Celebrations of Easter begin on Holy Thursday with a visit to the Sepulchres where each church sets up its own altar adorned with wheat and flowers. The faithful must visit an odd number of churches.
The procession of Good Friday which takes place every year in Orte is also called the Procession of the Dead Christ, and is one of the oldest in Italy. Its origins date back to 1200 and tradition has been handed down for centuries with a procession in the ancient city illuminated by torches.
Friday is the day of penance which involves a very special procession in which the 7 Confraternities present in the town participate. Each confraternity has its own church of reference while all the symbols and tools of the procession are collected and tdisplayed in the Museum of the Confraternities of Orte which is located in the sacristy of the church of Santa Croce – a pace that in the Middle Ages was a hospital.
The Confraternities are distinguished by the colours of the tunics and hoods and by the crosses and symbols of the element of the Passion they show. They are each called of the Blessed Sacrament, of Santa Croce, of the Misericordia, of the Trinità, of San Pietro, of Santa Maria Le Grazie, of Sant’Antonio Abate, of the Santissimo Rosario and of the Madonna del Santissimo Rifugio dei Peccatori or of the “Stendardino”.
On the Friday before Easter, the Confraternity groups meet in the square of the historic centre to give life to a procession that crosses the whole town.
The seven Confraternities leave from the respective parishes and in the late afternoon they reach the Mother Church of Santa Croce where in the nearby museum there is the coffin and the other symbols of the tradition. Then starts the procession with the coffin of the Dead Christ, supported by 14 men, which is followed by the Carriage of Our Lady of Sorrows, supported by 8 people.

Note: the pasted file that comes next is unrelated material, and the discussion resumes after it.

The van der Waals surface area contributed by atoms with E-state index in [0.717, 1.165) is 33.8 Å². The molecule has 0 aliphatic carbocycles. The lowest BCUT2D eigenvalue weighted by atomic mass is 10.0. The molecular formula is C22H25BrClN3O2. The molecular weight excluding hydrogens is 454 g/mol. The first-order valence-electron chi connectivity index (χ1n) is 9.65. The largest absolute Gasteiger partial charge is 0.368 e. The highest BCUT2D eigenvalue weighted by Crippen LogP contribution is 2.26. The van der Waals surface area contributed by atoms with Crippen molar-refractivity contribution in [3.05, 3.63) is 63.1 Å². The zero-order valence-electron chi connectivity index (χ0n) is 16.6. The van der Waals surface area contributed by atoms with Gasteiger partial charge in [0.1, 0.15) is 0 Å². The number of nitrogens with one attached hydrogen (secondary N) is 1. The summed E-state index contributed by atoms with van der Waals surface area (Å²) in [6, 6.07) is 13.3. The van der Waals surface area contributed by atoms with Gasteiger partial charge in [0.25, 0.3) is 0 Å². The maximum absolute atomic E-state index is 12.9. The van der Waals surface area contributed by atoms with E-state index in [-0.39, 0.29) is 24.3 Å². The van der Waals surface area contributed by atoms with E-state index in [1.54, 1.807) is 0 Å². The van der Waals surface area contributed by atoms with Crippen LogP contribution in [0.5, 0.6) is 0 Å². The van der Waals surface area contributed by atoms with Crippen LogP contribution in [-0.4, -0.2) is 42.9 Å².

The coffin dates back to 1626 and represents a rare example of Baroque art as well as the pedestal (or procession carriage) adorned by angels supporting the Madonna Addolorata.
The Confraternities parade barefoot, hooded and with chains on their feet, carrying crosses and doing penance gestures while holding wooden crosses and other symbols. Other important figures participating in the procession are the Veronica, the Magdalene that make up the three weeping Marys.
Once in the Piazza della Libertà, the confraternities are arranged around the coffin of Christ forming a heart-shaped figure around the coffin, while the song of the Miserere is sung. The heart is highlighted by the torches of the procession that shine in the night and helps to make the whole show very impressive.
Then, the procession enters the Mother Church, where the Stabat Mater is sung.
At the end, the brothers distribute lots of flowers, which are kept by the faithful. Once the procession ends, a great loaf of bread is broken, which is called the Bread of Solidarity, and which is shared among all the participants.
This is a unique show that every year attracts hundreds of faithful and curious visitors to the centre of Orte.